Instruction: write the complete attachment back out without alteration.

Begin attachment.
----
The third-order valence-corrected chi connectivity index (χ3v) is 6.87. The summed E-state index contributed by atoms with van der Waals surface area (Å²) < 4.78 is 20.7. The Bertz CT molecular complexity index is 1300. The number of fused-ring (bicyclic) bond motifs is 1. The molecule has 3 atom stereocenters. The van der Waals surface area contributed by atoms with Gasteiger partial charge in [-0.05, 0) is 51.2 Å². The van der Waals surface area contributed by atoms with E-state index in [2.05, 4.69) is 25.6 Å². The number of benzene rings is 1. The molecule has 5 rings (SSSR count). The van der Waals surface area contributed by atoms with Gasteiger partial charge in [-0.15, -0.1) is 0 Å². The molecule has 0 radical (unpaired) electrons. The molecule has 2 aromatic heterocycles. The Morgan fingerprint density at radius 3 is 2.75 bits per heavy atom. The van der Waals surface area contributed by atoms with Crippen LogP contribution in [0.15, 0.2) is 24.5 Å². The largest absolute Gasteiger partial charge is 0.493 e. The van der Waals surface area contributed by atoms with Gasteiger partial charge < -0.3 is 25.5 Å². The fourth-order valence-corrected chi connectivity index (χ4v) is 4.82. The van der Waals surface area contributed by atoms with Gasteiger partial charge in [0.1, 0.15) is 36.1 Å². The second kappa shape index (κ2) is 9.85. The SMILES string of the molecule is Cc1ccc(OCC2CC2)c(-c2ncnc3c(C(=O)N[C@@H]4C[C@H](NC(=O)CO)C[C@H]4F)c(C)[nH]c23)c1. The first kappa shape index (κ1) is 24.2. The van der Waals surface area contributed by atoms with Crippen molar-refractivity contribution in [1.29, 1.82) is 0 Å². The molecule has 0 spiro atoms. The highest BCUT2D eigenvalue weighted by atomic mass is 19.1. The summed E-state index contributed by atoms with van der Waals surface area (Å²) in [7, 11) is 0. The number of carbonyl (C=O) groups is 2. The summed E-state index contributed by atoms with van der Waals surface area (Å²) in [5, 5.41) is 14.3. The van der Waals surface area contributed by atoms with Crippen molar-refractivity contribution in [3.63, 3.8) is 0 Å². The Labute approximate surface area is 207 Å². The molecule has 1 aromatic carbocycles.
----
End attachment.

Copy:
The third-order valence-corrected chi connectivity index (χ3v) is 6.87. The summed E-state index contributed by atoms with van der Waals surface area (Å²) < 4.78 is 20.7. The Bertz CT molecular complexity index is 1300. The number of fused-ring (bicyclic) bond motifs is 1. The molecule has 3 atom stereocenters. The van der Waals surface area contributed by atoms with Gasteiger partial charge in [-0.05, 0) is 51.2 Å². The van der Waals surface area contributed by atoms with E-state index in [2.05, 4.69) is 25.6 Å². The number of benzene rings is 1. The molecule has 5 rings (SSSR count). The van der Waals surface area contributed by atoms with Gasteiger partial charge in [-0.15, -0.1) is 0 Å². The molecule has 0 radical (unpaired) electrons. The molecule has 2 aromatic heterocycles. The Morgan fingerprint density at radius 3 is 2.75 bits per heavy atom. The van der Waals surface area contributed by atoms with Crippen LogP contribution in [0.15, 0.2) is 24.5 Å². The largest absolute Gasteiger partial charge is 0.493 e. The van der Waals surface area contributed by atoms with Gasteiger partial charge < -0.3 is 25.5 Å². The fourth-order valence-corrected chi connectivity index (χ4v) is 4.82. The van der Waals surface area contributed by atoms with Gasteiger partial charge in [0.1, 0.15) is 36.1 Å². The second kappa shape index (κ2) is 9.85. The SMILES string of the molecule is Cc1ccc(OCC2CC2)c(-c2ncnc3c(C(=O)N[C@@H]4C[C@H](NC(=O)CO)C[C@H]4F)c(C)[nH]c23)c1. The first kappa shape index (κ1) is 24.2. The van der Waals surface area contributed by atoms with Crippen molar-refractivity contribution in [1.29, 1.82) is 0 Å². The molecule has 0 spiro atoms. The highest BCUT2D eigenvalue weighted by atomic mass is 19.1. The summed E-state index contributed by atoms with van der Waals surface area (Å²) in [7, 11) is 0. The number of carbonyl (C=O) groups is 2. The summed E-state index contributed by atoms with van der Waals surface area (Å²) in [5, 5.41) is 14.3. The van der Waals surface area contributed by atoms with Crippen molar-refractivity contribution in [3.63, 3.8) is 0 Å². The Labute approximate surface area is 207 Å². The molecule has 1 aromatic carbocycles.